Document Detail

Can neurophysiological assessment improve timing of intervention in posthaemorrhagic ventricular dilatation?
MedLine Citation:
PMID:  23258839     Owner:  NLM     Status:  Publisher    
OBJECTIVE: Intraventricular haemorrhage is still the most common cause of brain lesion in preterm infants and development of a posthaemorrhagic ventricular dilatation (PHVD) can lead to additional neurological sequelae. Flash visual evoked potentials (fVEP) and amplitude-integrated electroencephalography (aEEG) are non-invasive neurophysiological monitoring tools. The aim of the study was to evaluate fVEPs and aEEGs in preterm infants with progressive PHVD prior to and after neurosurgical intervention for cerebrospinal fluid removal and to correlate the findings with severity of ventricular dilatation. DESIGN: fVEPs and aEEGs were performed weekly in infants with developing PHVD. As soon as the ventricular index reached the 97th percentile recordings were performed twice a week. METHODS: 17 patients admitted to the neonatal intensive care unit of the Medical University of Vienna who developed progressive PHVD were evaluated using fVEP and aEEG until and after reduction of intracranial pressure by placement of an external ventricular drainage. RESULTS: In all 17 cases (100%) wave latencies of fVEP increased above normal range and aEEG showed increased suppression in 13 patients (76%) with increasing ventricular dilatation. Both methods showed normalisation of patterns mostly within a week of successful therapeutic intervention (mean 8.5 days). Both changes in fVEP latencies and aEEG background patterns were detected before clinical signs of elevated intracranial pressure occurred. In only 10 patients (58.8%) ventricular width exceeded the 97th percentile+4 mm. CONCLUSIONS: fVEP and aEEG are useful additional tools for the evaluation of preterm infants with progressive PHVD.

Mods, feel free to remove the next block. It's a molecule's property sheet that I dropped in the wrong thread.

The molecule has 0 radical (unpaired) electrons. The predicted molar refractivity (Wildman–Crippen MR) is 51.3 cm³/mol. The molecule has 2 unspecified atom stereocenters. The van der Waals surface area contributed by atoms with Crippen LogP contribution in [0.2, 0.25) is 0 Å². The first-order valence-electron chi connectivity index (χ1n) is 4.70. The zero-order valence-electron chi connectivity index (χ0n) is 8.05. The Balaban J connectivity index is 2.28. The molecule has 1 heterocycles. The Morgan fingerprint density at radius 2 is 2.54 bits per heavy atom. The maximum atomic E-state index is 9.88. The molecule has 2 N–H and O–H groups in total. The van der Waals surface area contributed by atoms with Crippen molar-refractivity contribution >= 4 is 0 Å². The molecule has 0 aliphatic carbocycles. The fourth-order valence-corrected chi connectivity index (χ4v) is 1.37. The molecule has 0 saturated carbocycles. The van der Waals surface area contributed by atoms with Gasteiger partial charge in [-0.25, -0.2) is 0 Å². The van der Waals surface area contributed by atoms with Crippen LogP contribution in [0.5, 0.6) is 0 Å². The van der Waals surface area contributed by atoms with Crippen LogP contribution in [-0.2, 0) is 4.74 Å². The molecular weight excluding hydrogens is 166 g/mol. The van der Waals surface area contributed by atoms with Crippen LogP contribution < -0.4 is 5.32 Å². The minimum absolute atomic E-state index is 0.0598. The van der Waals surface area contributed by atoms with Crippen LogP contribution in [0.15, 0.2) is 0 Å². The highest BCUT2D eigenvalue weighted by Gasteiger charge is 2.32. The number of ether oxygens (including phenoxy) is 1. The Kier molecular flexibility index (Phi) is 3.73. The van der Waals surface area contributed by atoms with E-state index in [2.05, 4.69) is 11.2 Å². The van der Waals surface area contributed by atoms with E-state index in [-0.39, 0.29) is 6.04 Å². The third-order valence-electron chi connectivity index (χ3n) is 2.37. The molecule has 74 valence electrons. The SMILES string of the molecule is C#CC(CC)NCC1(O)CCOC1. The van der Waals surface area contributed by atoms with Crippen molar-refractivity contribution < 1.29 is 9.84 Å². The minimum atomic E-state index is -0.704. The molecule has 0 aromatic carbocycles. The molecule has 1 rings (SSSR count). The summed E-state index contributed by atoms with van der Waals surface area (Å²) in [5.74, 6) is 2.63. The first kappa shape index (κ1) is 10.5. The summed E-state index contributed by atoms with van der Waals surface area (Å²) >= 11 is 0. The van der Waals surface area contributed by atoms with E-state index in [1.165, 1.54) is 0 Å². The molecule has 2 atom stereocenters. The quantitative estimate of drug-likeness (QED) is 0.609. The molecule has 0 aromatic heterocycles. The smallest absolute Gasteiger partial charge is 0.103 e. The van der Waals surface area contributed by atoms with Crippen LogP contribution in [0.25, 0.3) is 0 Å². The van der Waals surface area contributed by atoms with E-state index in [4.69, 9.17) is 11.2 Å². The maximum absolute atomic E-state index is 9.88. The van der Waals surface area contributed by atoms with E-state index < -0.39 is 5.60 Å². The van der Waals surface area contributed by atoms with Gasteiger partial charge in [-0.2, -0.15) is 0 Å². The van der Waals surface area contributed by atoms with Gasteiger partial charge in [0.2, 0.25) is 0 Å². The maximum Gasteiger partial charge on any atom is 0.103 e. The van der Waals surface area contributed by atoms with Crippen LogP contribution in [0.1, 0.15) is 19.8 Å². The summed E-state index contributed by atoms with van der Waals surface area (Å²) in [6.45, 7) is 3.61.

Katrin Klebermass-Schrehof; Zsofia Rona; Thomas Waldhör; Christine Czaba; Anna Beke; Manfred Weninger; Monika Olischar
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Publication Detail:
Type:  JOURNAL ARTICLE     Date:  2012-12-20
Journal Detail:
Title:  Archives of disease in childhood. Fetal and neonatal edition     Volume:  -     ISSN:  1468-2052     ISO Abbreviation:  Arch. Dis. Child. Fetal Neonatal Ed.     Publication Date:  2012 Dec 
Date Detail:
Created Date:  2012-12-21     Completed Date:  -     Revised Date:  -    
Medline Journal Info:
Nlm Unique ID:  9501297     Medline TA:  Arch Dis Child Fetal Neonatal Ed     Country:  -    
Other Details:
Languages:  ENG     Pagination:  -     Citation Subset:  -    
1Division of Neonatology, Intensive Care and Neuropediatrics, Department of Pediatrics and Adolescent Medicine, Medical University of Vienna, Vienna, Austria.
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